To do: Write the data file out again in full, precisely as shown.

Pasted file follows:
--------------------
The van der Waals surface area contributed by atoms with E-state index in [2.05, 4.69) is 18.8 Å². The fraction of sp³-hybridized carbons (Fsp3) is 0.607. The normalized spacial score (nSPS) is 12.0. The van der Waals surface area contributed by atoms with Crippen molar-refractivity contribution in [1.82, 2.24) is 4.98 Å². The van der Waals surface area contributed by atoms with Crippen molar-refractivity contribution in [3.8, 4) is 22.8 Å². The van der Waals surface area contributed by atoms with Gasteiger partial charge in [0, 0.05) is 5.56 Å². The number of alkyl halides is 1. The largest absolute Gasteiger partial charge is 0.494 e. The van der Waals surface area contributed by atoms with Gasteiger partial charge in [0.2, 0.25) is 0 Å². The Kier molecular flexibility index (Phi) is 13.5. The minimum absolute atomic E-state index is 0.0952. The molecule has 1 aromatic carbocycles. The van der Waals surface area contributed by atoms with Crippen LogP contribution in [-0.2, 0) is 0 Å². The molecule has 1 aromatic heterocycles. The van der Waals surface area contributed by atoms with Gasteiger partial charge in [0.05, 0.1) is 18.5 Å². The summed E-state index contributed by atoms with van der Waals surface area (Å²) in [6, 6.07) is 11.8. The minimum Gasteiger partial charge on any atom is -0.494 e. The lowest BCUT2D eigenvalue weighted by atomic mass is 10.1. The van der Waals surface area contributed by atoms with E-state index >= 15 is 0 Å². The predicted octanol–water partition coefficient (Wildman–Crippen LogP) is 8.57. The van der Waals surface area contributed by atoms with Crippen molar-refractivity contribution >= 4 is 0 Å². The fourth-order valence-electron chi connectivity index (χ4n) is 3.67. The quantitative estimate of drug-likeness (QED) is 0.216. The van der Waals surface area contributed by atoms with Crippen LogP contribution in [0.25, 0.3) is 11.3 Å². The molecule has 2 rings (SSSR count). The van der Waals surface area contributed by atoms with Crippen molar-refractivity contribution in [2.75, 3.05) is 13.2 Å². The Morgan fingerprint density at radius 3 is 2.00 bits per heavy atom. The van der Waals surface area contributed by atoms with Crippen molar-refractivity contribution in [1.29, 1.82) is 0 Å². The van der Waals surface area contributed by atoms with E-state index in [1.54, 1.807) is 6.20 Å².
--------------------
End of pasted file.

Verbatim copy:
The van der Waals surface area contributed by atoms with E-state index in [2.05, 4.69) is 18.8 Å². The fraction of sp³-hybridized carbons (Fsp3) is 0.607. The normalized spacial score (nSPS) is 12.0. The van der Waals surface area contributed by atoms with Crippen molar-refractivity contribution in [1.82, 2.24) is 4.98 Å². The van der Waals surface area contributed by atoms with Crippen molar-refractivity contribution in [3.8, 4) is 22.8 Å². The van der Waals surface area contributed by atoms with Gasteiger partial charge in [0, 0.05) is 5.56 Å². The number of alkyl halides is 1. The largest absolute Gasteiger partial charge is 0.494 e. The van der Waals surface area contributed by atoms with Gasteiger partial charge in [0.2, 0.25) is 0 Å². The Kier molecular flexibility index (Phi) is 13.5. The minimum absolute atomic E-state index is 0.0952. The molecule has 1 aromatic carbocycles. The van der Waals surface area contributed by atoms with Crippen LogP contribution in [-0.2, 0) is 0 Å². The molecule has 1 aromatic heterocycles. The van der Waals surface area contributed by atoms with Gasteiger partial charge in [0.05, 0.1) is 18.5 Å². The summed E-state index contributed by atoms with van der Waals surface area (Å²) in [6, 6.07) is 11.8. The minimum Gasteiger partial charge on any atom is -0.494 e. The lowest BCUT2D eigenvalue weighted by atomic mass is 10.1. The van der Waals surface area contributed by atoms with E-state index >= 15 is 0 Å². The predicted octanol–water partition coefficient (Wildman–Crippen LogP) is 8.57. The van der Waals surface area contributed by atoms with Crippen molar-refractivity contribution >= 4 is 0 Å². The fourth-order valence-electron chi connectivity index (χ4n) is 3.67. The quantitative estimate of drug-likeness (QED) is 0.216. The van der Waals surface area contributed by atoms with Crippen LogP contribution in [0.25, 0.3) is 11.3 Å². The molecule has 2 rings (SSSR count). The van der Waals surface area contributed by atoms with Crippen molar-refractivity contribution in [2.75, 3.05) is 13.2 Å². The Morgan fingerprint density at radius 3 is 2.00 bits per heavy atom. The van der Waals surface area contributed by atoms with Crippen molar-refractivity contribution in [1.29, 1.82) is 0 Å². The van der Waals surface area contributed by atoms with E-state index in [1.54, 1.807) is 6.20 Å².